The following data is extracted from A Standard History of Kansas and Kansans.
Andrew Benson has had a long and varied experience in the oil fields of both the East and West, and for a number of years had been established at Independence, from which city as headquarters he had operated extensively in the oil and gas districts of Southern Kansas and Oklahoma.
Born March 5, 1864, in Warberg, Sweden, he was six years of age when his parents came to the United States in 1870 and settled in Jamestown, New York. He grew up there on a farm, received a fair amount of schooling, and in 1883, at the age of nineteen, went to Bradford, Pennsylvania. In the meantime he had received some experience while employed in a furniture factory at Jamestown, New York. At Bradford he became identified with the oil business, and for many years was connected with the Oil Well Supply Company of that city. In 1898 the company sent him to the West Virginia oil fields. In 1903, with his family, he removed to Independence, Kansas, where he had since operated extensively as an oil and gas man. He occupies a suite of offices in the Booth Building and had acquired some valuable properties, including his fine residence at 409 North Ninth Street, other residence buildings, and some unimproved property. Mr. Benson is president of the Benson Oil & Gas Company, and of the State Line Oil and Gas Company.
In politics he is a progressive, is a member of the Presbyterian Church, belongs to Union Lodge No. 334, Free and Accepted Masons, at Bradford; to Lodge No, 780, Benevolent and Protective Order of Elks, at Independence, and to the Protected Home Circle at Bradford, Pennsylvania.
Mr. Benson married Anua S. Engdahl. She was born May 4, 1862, at Kalmer, Sweden, and in 1873 came to this country with her parents, who located in Cherry Creek, New York. To Mr. and Mrs. Benson were born four children: Flavia, who died at the age of two years; Carl W.; T. W., who is now a junior in the law school of the Kansas State University; and Allen Duane, who died when one year of age.
The son, Carl W. Benson, attended the public schools at Bradford, Pennsylvania, gradnated from the high school of Jamestown, New York, in 1903, and had since identified himself with the oil and gas industry. As a representative of the Oil Well Supply Company he was sent to Independence, and in 1905 to Bartlesville, Oklahoma, for one year. In 1906 he entered the service of the Standard Asphalt and Rubber Company and remained with that corporation until 1911. Since then he had been in business for himself as an oil and gas well drilling contractor, and had put down many wells in Southeastern Kansas, Oklahoma and Texas. He is a director in the State Line Oil and Gas Company and a stockholder in that and in the Benson Oil and Gas Company. He is a progressive in politics, a member of the Presbyterian Church, is affiliated with Elks Lodge No. 780 at Independence. He was married in 1908, at Independence, to Miss Nina C. Nees. Her father, W. M. Nees, is a prominent business man at Brazil, Indiana. Mr. and Mrs. Benson have one child, Beverly Jane, born May 7, 1914.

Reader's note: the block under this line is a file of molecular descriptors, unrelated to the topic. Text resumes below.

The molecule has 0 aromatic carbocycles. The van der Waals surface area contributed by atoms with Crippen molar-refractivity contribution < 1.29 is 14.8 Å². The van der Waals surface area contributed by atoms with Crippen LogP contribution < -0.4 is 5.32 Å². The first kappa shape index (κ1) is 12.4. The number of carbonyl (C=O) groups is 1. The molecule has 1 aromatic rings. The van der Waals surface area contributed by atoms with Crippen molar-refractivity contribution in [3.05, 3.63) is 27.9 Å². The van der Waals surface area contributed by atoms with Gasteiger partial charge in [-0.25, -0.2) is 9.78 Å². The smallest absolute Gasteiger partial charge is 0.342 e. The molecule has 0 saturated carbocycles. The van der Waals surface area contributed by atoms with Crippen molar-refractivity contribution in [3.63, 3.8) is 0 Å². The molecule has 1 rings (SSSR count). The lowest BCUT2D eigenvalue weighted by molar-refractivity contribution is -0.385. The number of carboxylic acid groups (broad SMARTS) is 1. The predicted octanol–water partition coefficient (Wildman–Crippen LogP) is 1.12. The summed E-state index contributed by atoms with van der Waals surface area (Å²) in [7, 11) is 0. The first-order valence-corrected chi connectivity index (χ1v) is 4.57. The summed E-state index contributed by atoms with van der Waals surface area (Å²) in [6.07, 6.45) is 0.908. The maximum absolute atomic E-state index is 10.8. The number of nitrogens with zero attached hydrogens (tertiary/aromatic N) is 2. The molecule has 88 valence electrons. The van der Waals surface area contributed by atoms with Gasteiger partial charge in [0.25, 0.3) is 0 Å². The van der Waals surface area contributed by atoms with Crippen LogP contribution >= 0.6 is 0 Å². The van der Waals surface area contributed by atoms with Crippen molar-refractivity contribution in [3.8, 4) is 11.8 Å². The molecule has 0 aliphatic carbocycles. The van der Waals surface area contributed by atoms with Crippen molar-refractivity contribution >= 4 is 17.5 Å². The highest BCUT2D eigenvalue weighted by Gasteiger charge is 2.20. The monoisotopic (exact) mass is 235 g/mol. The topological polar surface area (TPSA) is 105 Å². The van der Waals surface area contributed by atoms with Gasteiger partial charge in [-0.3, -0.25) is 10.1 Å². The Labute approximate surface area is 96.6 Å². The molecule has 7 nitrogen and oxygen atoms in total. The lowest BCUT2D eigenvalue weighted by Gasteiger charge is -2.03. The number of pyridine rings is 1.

Andrew Benson was the twelfth of thirteen children born to Bern and Edla (Gunnarson) Benson. His father was born at Warberg, Sweden, in 1816, was a farmer in his native country and also served his time in the regular army of that nation. In 1870 he brought his family to America, settling on a farm at Jamestown, New York, where he lived until his death in 1902. He was a republican and an active member of the Lutheran Church. His wife was born at Warberg, Sweden, in 1821, and died at Jamestown, New York, in 1908. Of their large family of children the four now living are: Anna L., who lives at Jamestown, New York, the widow of Andrew Erickson, who was a blacksmith; Olaf, who lives retired at Jamestown, was an oil operator and spent twelve years in the oil fields around Independence, Kansas; Christine is the wife of Andrew Benson (not related), who is a retired furniture manufacturer, and they live at Jamestown; the fourth is Andrew Benson.
Source: A Standard History of Kansas and Kansans